Rome's Colosseum is one of the world's best known sites from antiquity, and for something built in 80 AD, it's holding up very well. It was here that the Roman emperors liked to watch gladiators stage to-the-death battles and also hunt and kill wild animals.
The stadium was built so members of the general public could also enjoy the violent spectaculars. Entry was free, although people were seated by social rank and wealth. While gladiatorial games were banned in 438 AD; the wild beast hunting continued until 523.
The Colosseum is amazing for its complex and advanced architecture and building technique. Despite being used as a quarry for building materials at various points in history, it is still largely intact. Visitors can see the tiered seating, corridors and the underground rooms where the animals and gladiators awaited their fate. Take in a tour where you can explore these normally off-limits areas, like the network of underground passages, chambers and cells. Or head up to the upper tier, which was recently opened for the first time since the 1970s. This third level was where members of the lower Roman classes sat when cheering the gladiators, enjoying bird's-eye views of the action below. From this unique vantage point, travelers can walk around and enjoy the views. Put simply, the Colosseum set the model for all modern-day stadiums, the only difference being that today's teams survive their games.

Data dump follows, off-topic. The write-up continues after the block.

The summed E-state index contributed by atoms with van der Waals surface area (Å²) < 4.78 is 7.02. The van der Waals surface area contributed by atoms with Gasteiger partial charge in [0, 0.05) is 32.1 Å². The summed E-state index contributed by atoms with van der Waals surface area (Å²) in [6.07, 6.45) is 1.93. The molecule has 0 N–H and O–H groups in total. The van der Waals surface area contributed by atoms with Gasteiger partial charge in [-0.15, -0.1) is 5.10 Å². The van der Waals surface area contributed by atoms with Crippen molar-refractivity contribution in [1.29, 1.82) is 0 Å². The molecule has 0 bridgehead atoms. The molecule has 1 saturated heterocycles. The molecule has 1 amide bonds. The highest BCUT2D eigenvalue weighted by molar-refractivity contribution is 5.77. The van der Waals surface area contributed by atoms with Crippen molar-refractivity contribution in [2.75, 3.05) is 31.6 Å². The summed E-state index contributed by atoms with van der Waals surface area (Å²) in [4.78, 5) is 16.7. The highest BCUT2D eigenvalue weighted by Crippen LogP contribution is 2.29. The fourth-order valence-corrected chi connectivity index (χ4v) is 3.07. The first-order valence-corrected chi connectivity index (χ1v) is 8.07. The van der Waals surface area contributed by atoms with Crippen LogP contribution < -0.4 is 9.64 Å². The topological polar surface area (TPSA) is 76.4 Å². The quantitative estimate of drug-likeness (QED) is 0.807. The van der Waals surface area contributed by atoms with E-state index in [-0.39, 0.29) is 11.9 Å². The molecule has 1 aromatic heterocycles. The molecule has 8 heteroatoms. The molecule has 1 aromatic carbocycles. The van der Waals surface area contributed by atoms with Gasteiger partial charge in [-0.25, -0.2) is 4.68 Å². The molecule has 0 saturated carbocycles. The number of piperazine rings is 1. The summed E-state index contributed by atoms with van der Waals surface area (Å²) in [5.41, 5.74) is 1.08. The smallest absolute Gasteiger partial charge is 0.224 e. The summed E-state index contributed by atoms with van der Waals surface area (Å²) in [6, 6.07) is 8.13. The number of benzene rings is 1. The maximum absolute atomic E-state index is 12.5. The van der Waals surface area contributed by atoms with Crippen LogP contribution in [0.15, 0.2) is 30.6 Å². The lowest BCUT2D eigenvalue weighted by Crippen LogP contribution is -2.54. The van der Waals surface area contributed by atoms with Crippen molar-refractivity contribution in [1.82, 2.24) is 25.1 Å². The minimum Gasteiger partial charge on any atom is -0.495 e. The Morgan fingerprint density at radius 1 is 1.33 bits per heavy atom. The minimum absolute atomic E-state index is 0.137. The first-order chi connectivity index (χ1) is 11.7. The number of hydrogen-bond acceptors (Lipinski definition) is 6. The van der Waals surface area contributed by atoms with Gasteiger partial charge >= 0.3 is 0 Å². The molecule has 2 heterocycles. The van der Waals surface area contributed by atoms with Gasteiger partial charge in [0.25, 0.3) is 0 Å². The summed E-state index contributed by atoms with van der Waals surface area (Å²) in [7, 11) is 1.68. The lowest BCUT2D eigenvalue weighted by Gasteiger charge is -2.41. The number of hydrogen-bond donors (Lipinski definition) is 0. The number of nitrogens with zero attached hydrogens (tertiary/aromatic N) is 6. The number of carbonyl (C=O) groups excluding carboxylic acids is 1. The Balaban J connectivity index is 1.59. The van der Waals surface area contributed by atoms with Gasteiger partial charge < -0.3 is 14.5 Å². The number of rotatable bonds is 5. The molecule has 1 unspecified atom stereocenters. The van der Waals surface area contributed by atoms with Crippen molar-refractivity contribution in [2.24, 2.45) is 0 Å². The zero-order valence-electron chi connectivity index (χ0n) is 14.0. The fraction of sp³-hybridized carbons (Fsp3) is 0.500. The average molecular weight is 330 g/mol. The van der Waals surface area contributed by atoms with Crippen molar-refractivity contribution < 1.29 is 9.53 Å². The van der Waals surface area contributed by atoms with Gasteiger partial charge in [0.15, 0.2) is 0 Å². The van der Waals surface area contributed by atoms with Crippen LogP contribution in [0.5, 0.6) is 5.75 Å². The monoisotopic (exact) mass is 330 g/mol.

Metro line B stop Colosseo is right beside the Colosseum, close to the entrance, while tramway line 3 stops right at the Colosseum but at the opposite side. Various buses also stop outside the metro station. Some travelers may opt for a combined pass, which allows entry to many Roman sites and museums, sometimes with transportation included. Be prepared to wait a while in line to get in, especially in summer.